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Anesthesia & Analgesia:
doi: 10.1213/01.ANE.0000156679.52332.42
Letters to the Editor: Letters & Announcements

Failing to Reject the Null Hypothesis Does Not Mean that the Null Hypothesis Is True

Schwann, Nanette M. MD; Horrow, Jay MD, MS

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Allentown Anesthesia Associates, Vice Chair for Research, Department of Anesthesiology, Lehigh Valley Hospital and Health Network, Allentown, PA, Nan.schwann@lvh.com (Schwann)

Department of Anesthesiology, Drexel University College of Medicine, Philadelphia, PA (Horrow)

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In Response:

The authors agree with Dr. McIlroy’s assessment of the limitations of these data and clearly state in the article “. . .our data suggest that avoidance of CPB does not reduce renal morbidity. . .” Inexplicably, Dr. McIlroy’s quotation missed the important qualifier “suggest.” Moreover, the data are observational and not experimental, i.e., they lack randomization, and thus permit conclusions only with regard to association rather than causation. A trial enrolling even the 5700 patients Dr. McIlroy desires to detect his arbitrarily selected 25% reduction in increased serum creatinine (even if it were feasible) would still allow no inference regarding the impact of cardiopulmonary bypass on renal dysfunction. Alternatively, an analysis using a surrogate marker like glomerular filtration rate may detect smaller differences between off-pump coronary artery bypass and coronary artery bypass grafting using fewer patients, but, as Dr. McIlroy points out, these markers are less “clinically relevant” (less clearly associated with negative outcome).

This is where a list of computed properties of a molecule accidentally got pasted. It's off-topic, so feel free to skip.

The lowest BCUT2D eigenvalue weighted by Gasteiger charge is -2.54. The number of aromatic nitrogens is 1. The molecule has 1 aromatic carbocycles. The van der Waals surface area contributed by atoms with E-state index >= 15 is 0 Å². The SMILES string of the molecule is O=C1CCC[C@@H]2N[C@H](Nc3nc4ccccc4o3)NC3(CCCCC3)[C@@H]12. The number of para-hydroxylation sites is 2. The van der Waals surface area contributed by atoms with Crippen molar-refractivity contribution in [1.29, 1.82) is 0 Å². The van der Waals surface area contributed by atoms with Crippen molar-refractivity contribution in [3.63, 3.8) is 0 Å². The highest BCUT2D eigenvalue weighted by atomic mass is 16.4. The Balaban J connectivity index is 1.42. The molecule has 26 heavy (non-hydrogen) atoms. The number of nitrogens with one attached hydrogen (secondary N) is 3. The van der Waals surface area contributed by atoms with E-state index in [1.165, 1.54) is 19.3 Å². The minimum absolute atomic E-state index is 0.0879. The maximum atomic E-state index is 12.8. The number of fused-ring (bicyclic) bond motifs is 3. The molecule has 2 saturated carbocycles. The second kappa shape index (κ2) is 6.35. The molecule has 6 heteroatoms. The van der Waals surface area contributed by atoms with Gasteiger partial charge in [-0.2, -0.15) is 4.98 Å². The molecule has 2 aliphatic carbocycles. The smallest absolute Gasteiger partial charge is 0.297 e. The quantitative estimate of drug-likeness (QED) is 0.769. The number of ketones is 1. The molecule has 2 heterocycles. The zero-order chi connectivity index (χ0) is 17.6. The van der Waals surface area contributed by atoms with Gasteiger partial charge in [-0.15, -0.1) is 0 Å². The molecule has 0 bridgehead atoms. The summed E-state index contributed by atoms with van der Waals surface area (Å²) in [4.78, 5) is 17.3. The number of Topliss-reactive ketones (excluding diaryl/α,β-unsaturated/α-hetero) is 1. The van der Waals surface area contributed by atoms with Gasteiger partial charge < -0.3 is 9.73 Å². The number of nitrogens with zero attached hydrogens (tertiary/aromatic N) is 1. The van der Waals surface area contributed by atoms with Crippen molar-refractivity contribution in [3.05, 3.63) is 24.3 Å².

Because the incidence of serious end-organ complications after coronary revascularization (excluding Type II neurological dysfunction) remains less than 5%, Type II error remains a serious concern in all investigations enrolling less than several thousand patients. Ultimately, the superiority of either on-pump or off-pump revascularization will require a large randomized trial, ideally sponsored by the National Institutes of Health. Our published report (and others including a large meta-analysis soon to be published [personal communication]) calls for such an adequately powered trial. Without such a trial, the superiority of one technique over another will remain conjecture.

Finally, McIlroy ponders “the ethics behind the use of funding for a trial in which a negative result will be meaningless.” What funding source does he wish to protect from this putative unethical practice? The authors have no relevant financial or consulting relationships to disclose and conducted this analysis as an investigator-initiated unfunded trial in their “spare” time. Would he have raised the same issue had the results shown a difference?

Nanette M. Schwann, MD

Allentown Anesthesia Associates

Vice Chair for Research

Department of Anesthesiology

Lehigh Valley Hospital and Health Network

Allentown, PA

Nan.schwann@lvh.com

Jay Horrow, MD, MS

Department of Anesthesiology

Drexel University College of Medicine

Philadelphia, PA

© 2005 International Anesthesia Research Society

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